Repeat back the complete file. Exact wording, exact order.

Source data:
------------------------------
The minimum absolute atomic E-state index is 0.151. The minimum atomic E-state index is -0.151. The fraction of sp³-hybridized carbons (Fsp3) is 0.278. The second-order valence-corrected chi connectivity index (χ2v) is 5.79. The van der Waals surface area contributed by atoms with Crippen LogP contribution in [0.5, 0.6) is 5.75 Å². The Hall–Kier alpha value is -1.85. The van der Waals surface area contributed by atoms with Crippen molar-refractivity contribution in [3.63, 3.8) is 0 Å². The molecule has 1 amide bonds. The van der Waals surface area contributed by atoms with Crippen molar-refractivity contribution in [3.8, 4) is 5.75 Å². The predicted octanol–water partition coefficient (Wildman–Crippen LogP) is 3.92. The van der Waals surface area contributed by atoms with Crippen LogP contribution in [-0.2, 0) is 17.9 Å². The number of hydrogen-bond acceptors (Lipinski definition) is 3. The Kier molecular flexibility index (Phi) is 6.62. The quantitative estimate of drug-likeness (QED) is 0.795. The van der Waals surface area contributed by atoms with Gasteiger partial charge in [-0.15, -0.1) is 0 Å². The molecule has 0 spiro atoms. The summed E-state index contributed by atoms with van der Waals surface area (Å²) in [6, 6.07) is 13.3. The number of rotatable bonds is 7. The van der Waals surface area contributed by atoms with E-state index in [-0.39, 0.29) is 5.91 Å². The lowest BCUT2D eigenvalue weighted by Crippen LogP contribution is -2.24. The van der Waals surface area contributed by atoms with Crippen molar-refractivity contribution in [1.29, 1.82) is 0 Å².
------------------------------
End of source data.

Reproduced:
The minimum absolute atomic E-state index is 0.151. The minimum atomic E-state index is -0.151. The fraction of sp³-hybridized carbons (Fsp3) is 0.278. The second-order valence-corrected chi connectivity index (χ2v) is 5.79. The van der Waals surface area contributed by atoms with Crippen LogP contribution in [0.5, 0.6) is 5.75 Å². The Hall–Kier alpha value is -1.85. The van der Waals surface area contributed by atoms with Crippen molar-refractivity contribution in [3.63, 3.8) is 0 Å². The molecule has 1 amide bonds. The van der Waals surface area contributed by atoms with Crippen molar-refractivity contribution in [3.8, 4) is 5.75 Å². The predicted octanol–water partition coefficient (Wildman–Crippen LogP) is 3.92. The van der Waals surface area contributed by atoms with Crippen LogP contribution in [-0.2, 0) is 17.9 Å². The number of hydrogen-bond acceptors (Lipinski definition) is 3. The Kier molecular flexibility index (Phi) is 6.62. The quantitative estimate of drug-likeness (QED) is 0.795. The van der Waals surface area contributed by atoms with Gasteiger partial charge in [-0.15, -0.1) is 0 Å². The molecule has 0 spiro atoms. The summed E-state index contributed by atoms with van der Waals surface area (Å²) in [6, 6.07) is 13.3. The number of rotatable bonds is 7. The van der Waals surface area contributed by atoms with E-state index in [-0.39, 0.29) is 5.91 Å². The lowest BCUT2D eigenvalue weighted by Crippen LogP contribution is -2.24. The van der Waals surface area contributed by atoms with Crippen molar-refractivity contribution in [1.29, 1.82) is 0 Å².